Statement on Syria plus extra info


As I mentioned in a previous post, I was at a conference meeting of an interfaith young adult network associated with Religions for Peace (the largest interfaith non-profit).  With the potential for a US strike in Syria coming up just after our meeting, we’ve worked together to put forward a statement.  We’re still rushing to finalize it, but here it is so far, in draft form:


As a network of young adult interfaith leaders in North America associated with Religions for Peace, we call upon the United States not to engage in military operations or strikes in Syria.  We condemn the use of chemical weapons by the Assad regime and are deeply concerned about the injustices committed, but the addition of a foreign violent actor will not help.  Our deepest traditions and values, as well as our domestic and international histories, suggest that violence will only create further violence, suspicion, and fear.  With numerous polls showing US citizens do not support military intervention and an already troubled reputation in foreign affairs, the United States does not need to join yet another armed conflict.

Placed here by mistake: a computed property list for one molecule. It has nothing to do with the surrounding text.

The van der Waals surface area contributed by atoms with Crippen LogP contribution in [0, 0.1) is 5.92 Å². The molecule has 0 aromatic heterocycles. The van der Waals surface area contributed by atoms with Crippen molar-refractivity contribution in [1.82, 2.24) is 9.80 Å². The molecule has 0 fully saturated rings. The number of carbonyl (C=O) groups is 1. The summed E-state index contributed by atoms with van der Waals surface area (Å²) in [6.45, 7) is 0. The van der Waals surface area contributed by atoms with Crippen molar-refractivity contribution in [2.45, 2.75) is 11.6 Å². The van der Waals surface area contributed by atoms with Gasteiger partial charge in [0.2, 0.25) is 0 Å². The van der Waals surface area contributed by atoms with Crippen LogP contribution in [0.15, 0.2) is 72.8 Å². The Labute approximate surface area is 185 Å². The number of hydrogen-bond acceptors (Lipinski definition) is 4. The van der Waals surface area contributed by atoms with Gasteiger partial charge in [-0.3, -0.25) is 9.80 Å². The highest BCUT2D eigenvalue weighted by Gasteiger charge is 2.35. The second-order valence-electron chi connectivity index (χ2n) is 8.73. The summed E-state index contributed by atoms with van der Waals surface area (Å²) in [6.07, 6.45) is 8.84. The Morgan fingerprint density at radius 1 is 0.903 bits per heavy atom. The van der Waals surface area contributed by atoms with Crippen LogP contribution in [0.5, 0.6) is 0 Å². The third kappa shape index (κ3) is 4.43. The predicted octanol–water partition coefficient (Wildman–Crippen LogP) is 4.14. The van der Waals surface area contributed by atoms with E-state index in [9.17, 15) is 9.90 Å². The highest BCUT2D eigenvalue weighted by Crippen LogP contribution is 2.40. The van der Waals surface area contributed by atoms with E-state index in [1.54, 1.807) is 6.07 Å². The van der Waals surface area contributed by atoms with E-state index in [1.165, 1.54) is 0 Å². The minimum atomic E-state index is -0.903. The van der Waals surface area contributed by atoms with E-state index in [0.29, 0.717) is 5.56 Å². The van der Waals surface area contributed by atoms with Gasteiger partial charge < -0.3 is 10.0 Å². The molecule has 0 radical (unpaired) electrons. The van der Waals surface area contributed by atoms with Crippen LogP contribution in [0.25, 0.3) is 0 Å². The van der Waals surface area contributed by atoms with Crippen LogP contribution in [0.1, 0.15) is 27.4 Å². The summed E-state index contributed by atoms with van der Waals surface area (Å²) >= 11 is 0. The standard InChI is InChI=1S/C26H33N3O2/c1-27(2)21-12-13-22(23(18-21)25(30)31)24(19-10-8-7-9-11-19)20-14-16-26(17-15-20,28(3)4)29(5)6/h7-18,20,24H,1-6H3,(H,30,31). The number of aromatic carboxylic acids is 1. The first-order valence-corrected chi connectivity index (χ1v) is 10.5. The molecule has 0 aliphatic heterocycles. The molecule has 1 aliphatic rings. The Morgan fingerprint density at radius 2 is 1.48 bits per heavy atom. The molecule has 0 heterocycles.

As our Jewish brothers and sisters embark on their High Holiday season, a season of introspection and awe, we call upon Congress and our President to listen to and reflect on the voices of the present and the past that have called for a just peace without violence.  As we conclude celebrations of the 50th anniversary of the March on Washington, we ask our Congress and our President to honor the work of peacemakers like Dr. King and others by considering alternative ways of realizing a just peace through negotiation, reconciliation, and the nonviolent empowerment and aid of Syrian citizens.